Alden Klovdahl helped to pioneer important strategies for link-tracing approaches in research on infectious disease outbreaks, particularly HIV [e.g., Klovdahl:1985aa]. He pointed out that some argue that reports on secondary subjects are not always perceived as information about human subjects.79 A primary reason for this contention is that the data provided are the primary respondent’s perceptions of secondary subject’s information, and not necessarily their actual data (Klovdahl 2005). Moreover, questions arise about how readily–and accurately–identifiable secondary subjects are from such information.80 Klovdahl further provided an outline of procedures for IRBs to follow in adapting strategies that conform to the aims of informed consent and minimized risk, in the context of potentially highly sensitive information surrounding the behaviors and status pertinent to HIV research (Klovdahl 2005).
Social network researchers have also incorporated several other strategies of consent, including the notion of indirect consent.81 Essentially, indirect consent is consent that is provided though a third party. Hogan (2017a) illustrates this with a prominent example stemming from the “Suggested Friends” algorithm on Facebook, whereby in becoming friends with someone on the platform, you are permitting Facebook to reveal that friendship to third parties (whether those who have access to Facebook’s API, or other potential friends). This sort of indirect consent is actually the foundation of a number of common social scientific research strategies. Ethnographers who focus on social interactions in publicly observable settings explicitly focus on gathering information about multiple parties simultaneously, and rarely are expected to administer individual informed consent protocols with each of those subjects (Sönmez et al. 2016), even when those interactions involve members outside the focal population for whom general consent may exist. This standard arises from considering what a person can reasonably assume regarding “expectations of privacy,” where if others are able to observe those interactions, there is no reasonable assumption that the interactions are private. Researchers have further adapted application of this principle to develop standards for harvesting digital trace data (Diesner and Chin 2015).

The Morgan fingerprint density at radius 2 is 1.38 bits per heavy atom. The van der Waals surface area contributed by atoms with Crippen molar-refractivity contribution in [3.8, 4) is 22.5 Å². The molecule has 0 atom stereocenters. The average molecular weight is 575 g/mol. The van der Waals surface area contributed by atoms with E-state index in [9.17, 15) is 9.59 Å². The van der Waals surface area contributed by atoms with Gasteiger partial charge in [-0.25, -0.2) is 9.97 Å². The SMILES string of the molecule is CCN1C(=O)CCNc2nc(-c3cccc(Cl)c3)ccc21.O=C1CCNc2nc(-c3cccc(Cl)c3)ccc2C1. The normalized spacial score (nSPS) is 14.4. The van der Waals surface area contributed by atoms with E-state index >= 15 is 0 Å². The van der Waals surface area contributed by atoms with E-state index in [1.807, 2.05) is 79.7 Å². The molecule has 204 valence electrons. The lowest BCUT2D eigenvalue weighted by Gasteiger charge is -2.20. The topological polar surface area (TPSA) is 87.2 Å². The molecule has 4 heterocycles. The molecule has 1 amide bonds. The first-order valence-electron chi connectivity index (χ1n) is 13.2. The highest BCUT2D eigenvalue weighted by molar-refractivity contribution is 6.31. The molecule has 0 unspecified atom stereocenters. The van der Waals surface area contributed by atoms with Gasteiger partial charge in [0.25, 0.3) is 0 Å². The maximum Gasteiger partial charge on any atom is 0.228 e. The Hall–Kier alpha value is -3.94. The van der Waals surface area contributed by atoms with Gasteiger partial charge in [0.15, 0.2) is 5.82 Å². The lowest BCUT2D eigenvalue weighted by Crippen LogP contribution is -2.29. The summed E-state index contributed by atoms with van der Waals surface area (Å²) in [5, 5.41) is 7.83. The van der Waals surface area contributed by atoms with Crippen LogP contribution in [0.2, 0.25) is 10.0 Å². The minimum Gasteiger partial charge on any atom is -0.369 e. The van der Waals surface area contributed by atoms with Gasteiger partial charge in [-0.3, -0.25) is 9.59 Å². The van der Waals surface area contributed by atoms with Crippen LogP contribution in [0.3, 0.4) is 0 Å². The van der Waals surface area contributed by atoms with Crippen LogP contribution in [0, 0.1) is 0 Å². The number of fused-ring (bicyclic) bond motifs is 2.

In a similar way, the household roster has been a vital component of demographic research for several decades (Sweet, Bumpass, and Call 1988). This method asks a single respondent to name and provide a variety of characteristics about each member of their household, and it generally requires participation by only one household member on behalf of each of the others (Kohler et al. 2015). In other words, while social network scholars have occasionally encountered difficulties in convincing IRBs that gathering information on secondary subjects is appropriate, there are ample resources from across the social sciences available to draw on in making that case (Hogan 2017a).